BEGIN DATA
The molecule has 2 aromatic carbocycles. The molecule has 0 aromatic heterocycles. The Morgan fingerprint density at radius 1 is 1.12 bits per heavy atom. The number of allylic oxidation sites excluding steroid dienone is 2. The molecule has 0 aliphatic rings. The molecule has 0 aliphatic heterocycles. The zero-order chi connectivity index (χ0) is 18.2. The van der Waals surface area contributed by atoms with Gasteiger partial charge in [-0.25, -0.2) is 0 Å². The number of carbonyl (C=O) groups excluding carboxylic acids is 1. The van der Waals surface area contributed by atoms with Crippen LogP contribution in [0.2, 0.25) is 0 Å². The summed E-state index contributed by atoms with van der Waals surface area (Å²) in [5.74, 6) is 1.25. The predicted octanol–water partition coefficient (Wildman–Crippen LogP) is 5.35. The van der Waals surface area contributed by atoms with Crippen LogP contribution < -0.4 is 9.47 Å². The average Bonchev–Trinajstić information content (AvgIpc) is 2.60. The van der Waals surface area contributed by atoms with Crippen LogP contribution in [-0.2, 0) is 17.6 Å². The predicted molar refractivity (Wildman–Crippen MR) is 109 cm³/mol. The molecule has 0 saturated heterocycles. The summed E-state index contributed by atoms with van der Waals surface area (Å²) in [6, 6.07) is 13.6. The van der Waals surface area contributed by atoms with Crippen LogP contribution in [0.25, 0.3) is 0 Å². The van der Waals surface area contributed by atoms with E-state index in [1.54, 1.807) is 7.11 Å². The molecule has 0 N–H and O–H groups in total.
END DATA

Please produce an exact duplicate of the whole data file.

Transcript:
The molecule has 2 aromatic carbocycles. The molecule has 0 aromatic heterocycles. The Morgan fingerprint density at radius 1 is 1.12 bits per heavy atom. The number of allylic oxidation sites excluding steroid dienone is 2. The molecule has 0 aliphatic rings. The molecule has 0 aliphatic heterocycles. The zero-order chi connectivity index (χ0) is 18.2. The van der Waals surface area contributed by atoms with Gasteiger partial charge in [-0.25, -0.2) is 0 Å². The number of carbonyl (C=O) groups excluding carboxylic acids is 1. The van der Waals surface area contributed by atoms with Crippen LogP contribution in [0.2, 0.25) is 0 Å². The summed E-state index contributed by atoms with van der Waals surface area (Å²) in [5.74, 6) is 1.25. The predicted octanol–water partition coefficient (Wildman–Crippen LogP) is 5.35. The van der Waals surface area contributed by atoms with Crippen LogP contribution < -0.4 is 9.47 Å². The average Bonchev–Trinajstić information content (AvgIpc) is 2.60. The van der Waals surface area contributed by atoms with Crippen LogP contribution in [-0.2, 0) is 17.6 Å². The predicted molar refractivity (Wildman–Crippen MR) is 109 cm³/mol. The molecule has 0 saturated heterocycles. The summed E-state index contributed by atoms with van der Waals surface area (Å²) in [6, 6.07) is 13.6. The van der Waals surface area contributed by atoms with Crippen LogP contribution in [0.25, 0.3) is 0 Å². The van der Waals surface area contributed by atoms with E-state index in [1.54, 1.807) is 7.11 Å². The molecule has 0 N–H and O–H groups in total.